“But, how will I do Thanksgiving Day without her”? I yelled to my friend as she walked towards her parked car on the curb. I expected her to yank around and turn towards me as I fell apart on the front lawn. Shouting with pain and aching from the inside out, I yearned for her to stop and console my hysteria. In my crazed state of mind I thought it best that she acknowledge my twisted way of thinking, giving me a reason to continue to rant and rave.
My angry way of saying good-bye felt good. Even though it was July, the thought of doing the holidays without Sam made me manic. The regular days were hard enough! How would I, how could I handle the season of celebrations without Samantha! While every other family gathers together to be thankful, all I could see was the empty chair at my table. The harshness of that reality, hurt like hell! There was no way I could hide it!
However, my meltdown didn’t faze my friend. She continued her confident and calm stride across the green grass as I stomped my feet and kicked the tree next to me. Finally, she reached her car. After placing her hand on the door handle she lifted her eyes and met my crazed cry. With squared off shoulders and a sturdy sense of self she looked at me with an unwavering attitude. Immediately, without saying any words, I knew she was ready to challenge my erratic way of thinking.
I always knew she cared, but what I realized in that split second was she wasn’t going to let me cave. In a sense she was saying, “Elizabeth, I can tell you are sinking, but I’m here to help you stand. Or,” I understand your desperation, but I’m not going to die with you.” Or maybe yet, those silent seconds were meant to convey, “I appreciate your hopelessness, but I’m not going to hop on board.” Slowly, she responded intent on bringing strength to my weak spirit, on bringing clarity to my clamorous mindset and to instill hope when all I could see was hurt in my future.
“Elizabeth, just do today. Do not think one hour, one minute, one second or one scenario past today. And, as far as Thanksgiving, simply trust and it will take care of itself.” she advised as she tucked herself into to her seat.
As her car sped down the street, I stood and thought about what she said. Eventually, I wandered back inside and I spent the evening mulling over her stoic suggestion. That night I prayed about my current mindset. That is, worrying about a particular day that was four months away. As my head plopped on the pillow I asked God, “If I’m not doing this the right way, would you please tell me the best way to deal with the loss of Sam?” I begged Him to show me what I could do different so that my future didn’t seem so foreboding. Honestly, living a lifetime without Samantha seemed impossible to accomplish. I needed help handling the heavy load I felt.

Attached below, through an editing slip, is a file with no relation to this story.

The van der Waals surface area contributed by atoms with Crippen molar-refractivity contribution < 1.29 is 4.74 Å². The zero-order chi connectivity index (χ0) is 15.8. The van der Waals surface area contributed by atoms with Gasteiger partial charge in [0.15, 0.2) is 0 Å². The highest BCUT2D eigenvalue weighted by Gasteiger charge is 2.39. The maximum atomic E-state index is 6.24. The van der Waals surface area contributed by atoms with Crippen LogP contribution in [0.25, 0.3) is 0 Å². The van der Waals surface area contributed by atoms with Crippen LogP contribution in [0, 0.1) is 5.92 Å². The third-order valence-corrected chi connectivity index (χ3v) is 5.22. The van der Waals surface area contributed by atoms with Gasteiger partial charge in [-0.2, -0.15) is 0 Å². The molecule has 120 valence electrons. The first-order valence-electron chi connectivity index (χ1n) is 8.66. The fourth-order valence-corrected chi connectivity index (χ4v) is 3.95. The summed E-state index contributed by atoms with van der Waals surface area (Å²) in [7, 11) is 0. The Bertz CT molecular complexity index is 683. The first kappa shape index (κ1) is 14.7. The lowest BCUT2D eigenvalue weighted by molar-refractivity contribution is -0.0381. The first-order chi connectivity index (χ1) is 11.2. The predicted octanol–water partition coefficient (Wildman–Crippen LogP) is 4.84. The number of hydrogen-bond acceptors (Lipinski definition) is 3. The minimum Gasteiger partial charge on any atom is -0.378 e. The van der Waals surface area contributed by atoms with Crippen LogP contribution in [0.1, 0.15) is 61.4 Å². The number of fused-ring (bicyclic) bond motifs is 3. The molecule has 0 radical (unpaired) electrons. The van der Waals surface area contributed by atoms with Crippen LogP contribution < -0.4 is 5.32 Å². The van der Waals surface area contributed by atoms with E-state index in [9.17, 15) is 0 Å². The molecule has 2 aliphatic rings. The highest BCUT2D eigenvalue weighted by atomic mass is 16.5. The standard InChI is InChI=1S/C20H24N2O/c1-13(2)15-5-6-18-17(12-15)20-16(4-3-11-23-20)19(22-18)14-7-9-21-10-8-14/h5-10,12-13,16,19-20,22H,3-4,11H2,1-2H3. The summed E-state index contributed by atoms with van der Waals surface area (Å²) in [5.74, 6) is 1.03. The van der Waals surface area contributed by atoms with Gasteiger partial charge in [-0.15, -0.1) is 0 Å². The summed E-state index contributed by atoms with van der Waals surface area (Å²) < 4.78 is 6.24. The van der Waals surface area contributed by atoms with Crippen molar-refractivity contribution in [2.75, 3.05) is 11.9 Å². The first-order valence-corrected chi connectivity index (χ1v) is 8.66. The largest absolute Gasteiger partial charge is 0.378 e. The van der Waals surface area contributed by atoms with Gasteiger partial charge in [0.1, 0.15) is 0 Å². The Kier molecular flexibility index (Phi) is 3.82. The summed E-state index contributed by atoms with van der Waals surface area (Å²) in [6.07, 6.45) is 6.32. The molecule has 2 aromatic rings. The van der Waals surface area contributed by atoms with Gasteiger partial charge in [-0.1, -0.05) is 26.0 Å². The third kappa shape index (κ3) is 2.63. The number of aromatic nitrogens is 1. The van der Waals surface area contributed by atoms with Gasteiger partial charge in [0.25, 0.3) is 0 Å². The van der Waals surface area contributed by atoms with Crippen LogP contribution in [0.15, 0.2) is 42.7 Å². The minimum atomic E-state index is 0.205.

The next morning, as my head rested on the downy pillow in the dawn daylight, I remembered my afternoon outburst and how it was met with stern proposal for peace. Then, I re prayed my thoughts from the night before, asking God to show me how to carry the burden of being without Sam. I was desperate to get the day started in a better frame of mind than the ones before. Honestly, I was tired on the inside and craved a new direction.
It was during my quiet time of the morning, that I began searching through my Bible to see if God would agree with what my friend suggested. And, that is when He showed me, that doing one day at a time was His idea all along:
“Therefore do not worry about tomorrow, for tomorrow will worry about itself. each day has enough trouble of its own.
As I read the scripture, I knew He was feeding me the message, “Elizabeth, you aren’t suppose to carry a lifetime of living without Sam everyday. Instead, just focus on the 12 hours in front of you, no more no less, sunrise to sunset. Do not look ahead! That is too heavy to bear and I didn’t build you to carry that much burden. And, as far as Thanksgiving is concerned, forget about it for now because I’ll be with you when it happens.”
I sat in silence a little longer that morning, rehashing God’s words and working them into my way of thinking. I began to implement God’s instructions into my own life by asking myself a series of questions,” Elizabeth, can you survive today without Sam? Elizabeth, can you find purpose and feel peace today even though Sam is gone? Elizabeth, do you believe Jesus will walk you through the next hard day, and the next holiday, and the next happy day as they arrive?”
As I began to answer, “Yes!” to each of these questions, I knew I was on my way. Learning how to deal with the loss of Sam a single day at the time as made all the difference.
So, then and now, when anxiety gets the best of me and I find myself living ahead of what has happened, I reign my thoughts in and reminisce about what I learned from Matthew 6:34.
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